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          2. “The vulnerable should have been protected/locked down by public health from the beginning.”

            Back in March and April we had very little information about who was vulnerable since the pandemic was getting started.

            “So lockdowns were about political control – teaching people to fear and obey their betters, creating a profitable environment for e-businesses, and driving a wooden stake into Trump’s re-election chances.”

            Lockdowns are a measure of last resort when everything else fails. At the start of the pandemic they were very necessary since we had so little information. The fact that this virus is even more widespread and more out of control now than back in April just shows you how badly this was handled.

            We are getting the worse of both approaches, ineffective lockdowns and damage to the economy.

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            1. “Back in March and April we had very little information about who was vulnerable since the pandemic was getting started.”

              Not true. Public health in North America knew from the experience in China and Europe who the vulnerable populations were and they failed to protect them (leading to many tens of thousands of deaths) while pursuing a lockdown of the healthy who were never going to become seriously ill from COVID. They’re completely incompetent morons. I wouldn’t seek out their advice about treating a hangnail. Morons to a person!

              “Lockdowns are a measure of last resort when everything else fails.”

              Lol and lol. Lockdowns of the healthy were the measure of first resort by the public health morons. All they succeeded in doing was to prolong the medical crisis and in the process create far worse economic, social and cultural crises. King Canute redux.

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              1. It’s only moronic if it’s not accomplishing your intended purpose. I think the “morons” in charge absolutely got what they wanted out of the situation. They’re just lying about their goals.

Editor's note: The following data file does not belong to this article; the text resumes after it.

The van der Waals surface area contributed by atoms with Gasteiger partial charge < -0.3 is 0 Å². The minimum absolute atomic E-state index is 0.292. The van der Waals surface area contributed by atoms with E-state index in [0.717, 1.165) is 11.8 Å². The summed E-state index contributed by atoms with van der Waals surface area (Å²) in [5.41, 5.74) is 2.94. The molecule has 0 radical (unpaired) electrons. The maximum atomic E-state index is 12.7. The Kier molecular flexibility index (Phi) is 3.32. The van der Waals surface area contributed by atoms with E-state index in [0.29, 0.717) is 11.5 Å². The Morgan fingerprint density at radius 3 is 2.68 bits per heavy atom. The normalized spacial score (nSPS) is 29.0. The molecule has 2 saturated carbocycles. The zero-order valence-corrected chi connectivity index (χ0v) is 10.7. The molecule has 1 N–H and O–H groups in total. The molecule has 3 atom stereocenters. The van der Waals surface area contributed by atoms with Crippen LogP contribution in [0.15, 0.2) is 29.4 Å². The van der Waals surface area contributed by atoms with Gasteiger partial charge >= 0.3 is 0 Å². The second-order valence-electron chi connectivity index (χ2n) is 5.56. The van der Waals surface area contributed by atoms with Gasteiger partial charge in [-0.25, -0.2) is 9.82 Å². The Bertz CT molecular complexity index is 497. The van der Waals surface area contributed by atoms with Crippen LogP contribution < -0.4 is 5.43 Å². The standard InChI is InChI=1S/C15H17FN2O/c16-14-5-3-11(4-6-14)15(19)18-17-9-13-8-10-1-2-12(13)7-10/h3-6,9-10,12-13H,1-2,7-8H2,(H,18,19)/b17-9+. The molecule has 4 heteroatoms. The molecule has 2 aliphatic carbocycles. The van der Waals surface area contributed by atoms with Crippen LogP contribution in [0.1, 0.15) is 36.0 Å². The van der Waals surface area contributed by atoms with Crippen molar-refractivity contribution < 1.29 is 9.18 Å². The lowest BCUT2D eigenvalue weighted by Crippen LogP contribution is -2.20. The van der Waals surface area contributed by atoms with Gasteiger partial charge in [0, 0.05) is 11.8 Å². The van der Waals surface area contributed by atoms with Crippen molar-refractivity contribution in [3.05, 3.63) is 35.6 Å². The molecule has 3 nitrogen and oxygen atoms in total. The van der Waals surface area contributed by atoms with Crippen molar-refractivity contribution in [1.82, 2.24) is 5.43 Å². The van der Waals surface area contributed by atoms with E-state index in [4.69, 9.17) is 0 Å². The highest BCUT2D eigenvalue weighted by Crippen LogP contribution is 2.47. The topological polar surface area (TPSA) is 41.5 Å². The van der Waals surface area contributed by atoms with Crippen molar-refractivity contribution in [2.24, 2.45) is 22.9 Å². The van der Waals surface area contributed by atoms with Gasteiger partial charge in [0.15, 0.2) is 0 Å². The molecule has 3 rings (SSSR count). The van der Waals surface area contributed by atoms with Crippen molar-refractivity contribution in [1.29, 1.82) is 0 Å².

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              2. I’m a crazy mother, folks. My first child died. I gave birth to my second child at the age of 39. It cost me 6 insulin injections a day and 3 hospital visits a week throughout the pregnancy. When my kid scratches her thumb or gets the sniffles, I get suicidal. For real. I’m completely neurotic about her.

                So if a crazy mommy like me ended social distancing and resumed normal life for the kid in April, what does that mean? I would have never done it if I didn’t know for a fact that COVID isn’t dangerous to kids. If there were any danger, I’d build a moat around the house and never leave. But I knew. And everybody who wanted to know knew. There were mountains of evidence even back then.

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            2. No, not true. I knew in April because there was a mountain of studies back then.

              Now the brainwashing will begin and the gaslighting will be all over the place. But I refuse to have my brain messed with. It was absolutely known in early April that this is a disease of old people. Let’s not allow these bastards to rewrite history. They knew that closing schools and getting 20-year-olds unemployed made no sense. They knew it. And they still dud it on purpose.

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            3. And by the way, in every pandemic scenario by WHO and the CDC, the conclusion was always clear: lockdowns are NOT an effective solution and shouldn’t be tried.

              This wasn’t a mistake based on a lack of information. This was purposeful, clear-eyed action with very specific economic and political goals.

              People don’t let yourself be duped. Please. There were tons of information by April. If I, a complete layperson, had them, specialists definitely had them.

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              1. I just don’t get this line of thinking. Basically every country on earth with the exception of Sweden shutdown to avoid spread. Every single country that has the virus under control (China, Australia, New Zealand, South Korea) used lockdowns to control the spread. Were they all just trying to dupe people?

                Liked by 1 person

  2. “the recent disclosures that Covid-19 is not affecting children”

    As I’m sure you’re aware, this has been scientifically established since at least mid-June, if not earlier, but wasn’t publicly acknowledged until very recently by the pro-lockdown medical establishment.

    When you teach people of fear and obey, the capacity for independent thinking and individual creativity is lost. It will take the automatons a while to adjust to their new orders. Be very afraid of this generation.